The images illustrating this article are from Womans Own magazine of the forties and early fifties when vegetarianism was still somewhat of a new fangled fad to the average family. The health benefits were being widely promoted but the old ideal that a meal was incomplete without meat still prevailed and was going to take some time to modify. Oddly enough wartime rationing in Europe as a whole had inadvertantly aided the cause.
The deliberate avoidance of flesh eating has appeared sporadically throughout the ages either as a temporary purification or as qualification for a ritual priestly function. Around the middle of the 1st millennium BC it crept more or less simultaneously into India and the eastern Mediterranean.
In the Mediterranean the avoidance of flesh is first recorded as a teaching of Pythagoras of Samos (530 BC) and his followers. The Pythagoreans also rejected beans and mallows, possibly influenced by Egyptian priestly customs in the Fertile Crescent. The Pythagoreans claimed that the sphere of all animal existence was a basis for human benevolence toward other creatures, and that as such they should not be killed for food.
Many of the pagan philosophers, from Plato and Epicurus to Plutarch recommended a fleshless diet since the idea carried with it a condemnation of bloody sacrifices in worship and was often associated with a belief in the reincarnation of souls, with a search for principles of cosmic harmony by which human beings could live.
In India the Buddhists and Jains refused to kill animals for food, on ethical and ascetic grounds, claiming that human being should not inflict harm on any sentient creature. The idea was soon taken up in Brahman circles and was applied especially to the cow. The idea carried with it condemnation of bloody sacrifices and was often associated with a feeling for cosmic harmonies.
In India, though Buddhism was gradually declining, the ideal of harmlessness spread steadily in the 1st millennium AD until many of the upper castes and even some of the lower, had adopted it. Beyond India it was carried widely northward and eastward, as far as China and Japan. In some countries, fish were included in an otherwise fleshless diet.
The monotheistic traditions that grew up and came to power in the West were less favorable to vegetarianism. In the Hebrew Bible it is recorded that in Paradise the earliest human beings had not eaten flesh and that it was permitted only after Noah’s flood though the blood in it, being the very life of it, was not to be consumed.
Jewish groups and some early Christian leaders disapproved of flesh eating as a luxury, gluttonous, cruel, and expensive while some Christian monastic orders ruled out flesh eating, and its avoidance has been a penance even for lay persons. Many Muslims have been hostile to vegetarianism though some Muslim Sufi mystics, the chief guides of Muslim spiritual life, recommended a meatless diet for spiritual seekers until Akbar, the 16th-century Muslim emperor in India, recommended a fleshless diet as a Sufi custom.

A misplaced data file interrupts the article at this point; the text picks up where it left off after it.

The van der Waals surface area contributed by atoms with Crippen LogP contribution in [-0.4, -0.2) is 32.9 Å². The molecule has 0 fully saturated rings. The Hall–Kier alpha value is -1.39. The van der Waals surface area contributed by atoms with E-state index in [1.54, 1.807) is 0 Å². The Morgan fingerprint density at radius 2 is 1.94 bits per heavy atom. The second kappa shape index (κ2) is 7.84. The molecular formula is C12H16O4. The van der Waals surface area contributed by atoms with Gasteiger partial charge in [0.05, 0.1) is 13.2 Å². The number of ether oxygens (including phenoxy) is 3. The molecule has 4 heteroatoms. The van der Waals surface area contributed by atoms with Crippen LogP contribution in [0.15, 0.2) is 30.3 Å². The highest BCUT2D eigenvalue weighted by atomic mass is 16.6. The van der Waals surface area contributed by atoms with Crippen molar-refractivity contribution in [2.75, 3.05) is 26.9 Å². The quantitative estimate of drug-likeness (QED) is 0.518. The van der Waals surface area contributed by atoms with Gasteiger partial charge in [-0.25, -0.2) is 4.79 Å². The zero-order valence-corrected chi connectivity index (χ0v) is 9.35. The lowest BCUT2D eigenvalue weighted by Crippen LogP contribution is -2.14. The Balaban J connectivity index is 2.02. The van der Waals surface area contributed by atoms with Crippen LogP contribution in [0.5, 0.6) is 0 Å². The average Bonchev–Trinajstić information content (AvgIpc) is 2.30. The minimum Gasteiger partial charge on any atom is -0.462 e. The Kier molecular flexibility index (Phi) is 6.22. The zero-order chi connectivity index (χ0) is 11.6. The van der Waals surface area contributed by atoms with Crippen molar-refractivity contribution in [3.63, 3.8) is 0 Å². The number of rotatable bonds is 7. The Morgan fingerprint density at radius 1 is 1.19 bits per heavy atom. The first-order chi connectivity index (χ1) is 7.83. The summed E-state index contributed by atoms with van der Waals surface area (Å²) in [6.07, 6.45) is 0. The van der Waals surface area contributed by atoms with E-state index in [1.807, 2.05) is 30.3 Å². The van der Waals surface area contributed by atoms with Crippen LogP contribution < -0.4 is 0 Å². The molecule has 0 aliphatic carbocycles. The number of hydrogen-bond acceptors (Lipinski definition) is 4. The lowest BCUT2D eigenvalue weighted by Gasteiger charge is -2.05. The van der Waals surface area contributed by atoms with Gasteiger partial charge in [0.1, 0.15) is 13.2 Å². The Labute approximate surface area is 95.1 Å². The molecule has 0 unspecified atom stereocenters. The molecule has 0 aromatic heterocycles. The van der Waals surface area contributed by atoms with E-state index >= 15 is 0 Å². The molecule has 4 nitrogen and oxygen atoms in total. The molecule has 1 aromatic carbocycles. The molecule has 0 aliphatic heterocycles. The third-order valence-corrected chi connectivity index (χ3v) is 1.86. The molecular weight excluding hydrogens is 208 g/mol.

With the transformation of Western and then world life in modern times, vegetarianism also entered a new phase as part of the humanitarianism of the 17th and 18th centuries in Europe sensitivity to animal suffering was revived and with it the Pythagorean disapproval of flesh eating. Certain Protestant groups came to the fleshless diet by way of their perfectionistic reading of the Bible, while Voltaire, Shelley and Thoreau offered diverse philosophic views that advocated vegetarianism.
Vegetarians of the early 19th century usually condemned the use of alcohol as well as flesh and appealed as much to the nutritional advantages of light fare, in contrast with the rich, meat heavy diet of the day. As always, vegetarianism tended to be combined with other efforts toward a humane and a cosmically harmonious way of life.
During the 19th century the movement began to produce results even among non-vegetarians and by the early 20th century it was contributing substantially to the drive to vary and lighten the non-vegetarian’s diet. Foods such as peanut butter and cornflakes were invented by vegetarians in the United States while in other places a vegetarian diet was regarded simply as one of many disciplines recommended for specific disorders.
In Germany, the fleshless diet was regarded as only one element in vegetarianism, which was expected to be a comprehensive reform of life habits, the term being derived not from ‘vegetable food’ but directly from the Latin vegetus, meaning ‘active, vigorous’.
The movement as a whole was always carried forward by ethically inclined individuals, such as Leo Tolstoy and George Bernard Shaw as well as by certain religious sects, while some Biblical Christian sects in both England and the United States took the lead in establishing national vegetarian societies, with the first such being formed in England in 1847.
On the back of a growing number of vegetarian societies throughout the world the International Vegetarian Union was created in 1908. In the West a special industry to process high-protein vegetable foods to simulate various meats in form and flavour has grown up to ease the transition from flesh eating to health food. Stores offer products conforming to vegetarian tastes while vegetarian societies publish recipes that centre on the tasty use of legumes, nuts, cheeses, and eggs while the International Vegetarian Union works toward developing foods and medicines more in line with vegetarian ethical standards.